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A "zero-sum game" is a reasonably well understood phrase, though often incorrectly used as "zero sum gain." The opposite of this is a "non-zero–sum game," which I find rather unwieldy. Is there a better phase than "non-zero–sum game?"

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You used the dash in the wrong place: what you have written is a (non-zero)–sum game, which makes no sense. When you start with a hyphenated word, like zero-sum, than to make another hyphenated compound, this time you use an en dash, making it a non–zero-sum game. I might be tempted to create an open compound, but non doesn’t stand alone. –  tchrist Sep 19 '12 at 2:22
    
@tchrist - copied and pasted from the wiki. The logic applied was (presumably) that the game's collective value (sum) does not balance, thus is non-zero. –  dave Sep 19 '12 at 2:44
    
Yes there is a better phrase, namely a game where there are winners and losers. –  Chris Sep 19 '12 at 6:24
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@Chris - The point of a zero-sum game is that the winner's gains are exactly offset by the loser's losses. If a pizza has 8 slices and you eat one, then someone else losses it. In a fixed budget, if you want to spend $50 on something then you have $50 less to spend on other things. –  dave Sep 19 '12 at 7:14
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3 Answers

up vote 12 down vote accepted

In addition to zero sum games, there are also positive sum games and negative sum games. See this discussion.

Positive-sum outcomes are those in which the sum of winnings and losses is greater than zero.

Negative-sum situations [are those] where the pie is shrinking. In the end, the gains and losses will all add up to less than zero.

Apparently, these are related, but different from win-win games.

Though similar, these terms differ from the terms "win-win, win-lose, and lose-lose" which refer to wins or losses relative to expectations.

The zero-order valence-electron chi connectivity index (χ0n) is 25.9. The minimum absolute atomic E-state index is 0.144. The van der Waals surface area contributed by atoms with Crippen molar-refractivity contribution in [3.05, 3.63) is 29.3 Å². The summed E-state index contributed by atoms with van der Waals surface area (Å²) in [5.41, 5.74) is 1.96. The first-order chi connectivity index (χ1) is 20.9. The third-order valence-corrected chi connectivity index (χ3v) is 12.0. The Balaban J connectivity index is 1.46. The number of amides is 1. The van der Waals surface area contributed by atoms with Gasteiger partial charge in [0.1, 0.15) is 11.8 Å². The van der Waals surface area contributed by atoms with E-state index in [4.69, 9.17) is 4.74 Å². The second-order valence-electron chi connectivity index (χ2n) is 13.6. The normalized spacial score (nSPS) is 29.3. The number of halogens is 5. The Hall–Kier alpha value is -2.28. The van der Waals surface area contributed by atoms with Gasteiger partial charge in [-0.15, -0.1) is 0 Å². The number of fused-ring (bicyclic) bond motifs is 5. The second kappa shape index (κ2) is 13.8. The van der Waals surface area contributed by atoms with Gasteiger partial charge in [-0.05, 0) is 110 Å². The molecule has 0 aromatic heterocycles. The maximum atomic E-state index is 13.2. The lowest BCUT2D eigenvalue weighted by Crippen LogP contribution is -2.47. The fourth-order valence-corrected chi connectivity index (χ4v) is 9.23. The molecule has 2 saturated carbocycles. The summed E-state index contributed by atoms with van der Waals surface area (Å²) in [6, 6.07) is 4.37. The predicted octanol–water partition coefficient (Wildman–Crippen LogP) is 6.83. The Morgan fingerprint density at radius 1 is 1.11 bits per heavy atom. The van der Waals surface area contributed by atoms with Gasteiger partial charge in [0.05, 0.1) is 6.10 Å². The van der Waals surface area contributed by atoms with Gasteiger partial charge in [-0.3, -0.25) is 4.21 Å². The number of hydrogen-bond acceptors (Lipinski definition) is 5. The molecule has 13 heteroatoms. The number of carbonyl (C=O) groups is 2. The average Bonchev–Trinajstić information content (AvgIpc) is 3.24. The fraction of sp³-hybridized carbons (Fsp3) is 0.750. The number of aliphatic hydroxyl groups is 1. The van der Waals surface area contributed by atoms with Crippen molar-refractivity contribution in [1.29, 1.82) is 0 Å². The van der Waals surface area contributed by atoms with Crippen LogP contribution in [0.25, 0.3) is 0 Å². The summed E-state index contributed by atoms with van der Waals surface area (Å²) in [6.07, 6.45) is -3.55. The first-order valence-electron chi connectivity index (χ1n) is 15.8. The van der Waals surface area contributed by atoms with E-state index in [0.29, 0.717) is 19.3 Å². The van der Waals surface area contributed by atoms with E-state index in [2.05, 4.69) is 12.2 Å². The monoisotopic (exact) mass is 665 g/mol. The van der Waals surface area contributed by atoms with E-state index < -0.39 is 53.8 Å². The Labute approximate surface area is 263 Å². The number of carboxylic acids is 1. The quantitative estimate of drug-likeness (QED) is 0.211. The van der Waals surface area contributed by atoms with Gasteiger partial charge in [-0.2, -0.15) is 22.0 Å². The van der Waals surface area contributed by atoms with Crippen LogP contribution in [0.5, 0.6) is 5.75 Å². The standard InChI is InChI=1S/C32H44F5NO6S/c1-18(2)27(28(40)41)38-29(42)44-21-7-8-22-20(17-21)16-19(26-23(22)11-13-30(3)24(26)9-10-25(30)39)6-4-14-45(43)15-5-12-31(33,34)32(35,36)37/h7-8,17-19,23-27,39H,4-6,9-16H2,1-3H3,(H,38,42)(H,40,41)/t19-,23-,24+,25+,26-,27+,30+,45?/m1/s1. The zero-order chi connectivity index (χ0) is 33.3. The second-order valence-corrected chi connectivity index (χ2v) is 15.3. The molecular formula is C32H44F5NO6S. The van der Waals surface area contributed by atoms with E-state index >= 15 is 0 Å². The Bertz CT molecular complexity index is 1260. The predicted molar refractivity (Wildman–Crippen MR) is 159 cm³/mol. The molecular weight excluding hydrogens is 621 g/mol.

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I think not. In game theory there are games where the overall outcomes have a constant sum no matter what the choices of the participants and games which have a variable sum. The former are called zero-sum games as the positive or negative constant should not affect optimal play (even if it sometime does affect real-life behaviour for psychological reasons). The latter are called non-zero-sum games. –  Henry Sep 19 '12 at 7:01
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I wouldn't be too sure a zero sum game is that well-known...

In decision theory, situation where one or more participants' gain (loss) equals the loss (gain) of other participants. Thus, a gain (loss) for one must result in a loss (gain) for one or more others. Also called constant sum game. See also negative sum game and positive sum game.

But putting aside the more "academic" overtones of the above definition, I suppose when it's used in common parlance the focus is on the fact that there's no collective gain. So the opposite is a...

Win-win game (or more often, Win-win negotiation)

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@tchrist: I never typed a single one - all cut and pasted from the links. They're by no means always hyphenated. The popup won't hurt you, and it'll go away forever once you close it. Unlike links to the M-W and OED which are much worse. –  FumbleFingers Sep 19 '12 at 2:27
    
@FumbleFingers - The context that I most hear it is not gaming theory, rather allocating a fixed number of resources. For example: balancing a budget. –  dave Sep 19 '12 at 2:47
    
@dave: Perhaps I didn't express myself well, but that's what I meant by my last paragraph. For example, when you're trying to sort out the corporate budget, every gain for one department must be balanced by a loss for another. No matter what you do, there's no overall gain or loss - you're just shuffling the same fixed amount of money around. –  FumbleFingers Sep 19 '12 at 11:04
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I'm not a gamer, so game theory is all new to me. Clearly positive-sum and negative-sum are not what you are looking for either. I came here seeking that apparently illusive opposite as well.

In my context the win/win vs. win/lose concept are close but too vague for my liking. After reading this thread I have chosen to coin (or unconsciously plagiarize) the phrase "Infinite-Sum game.

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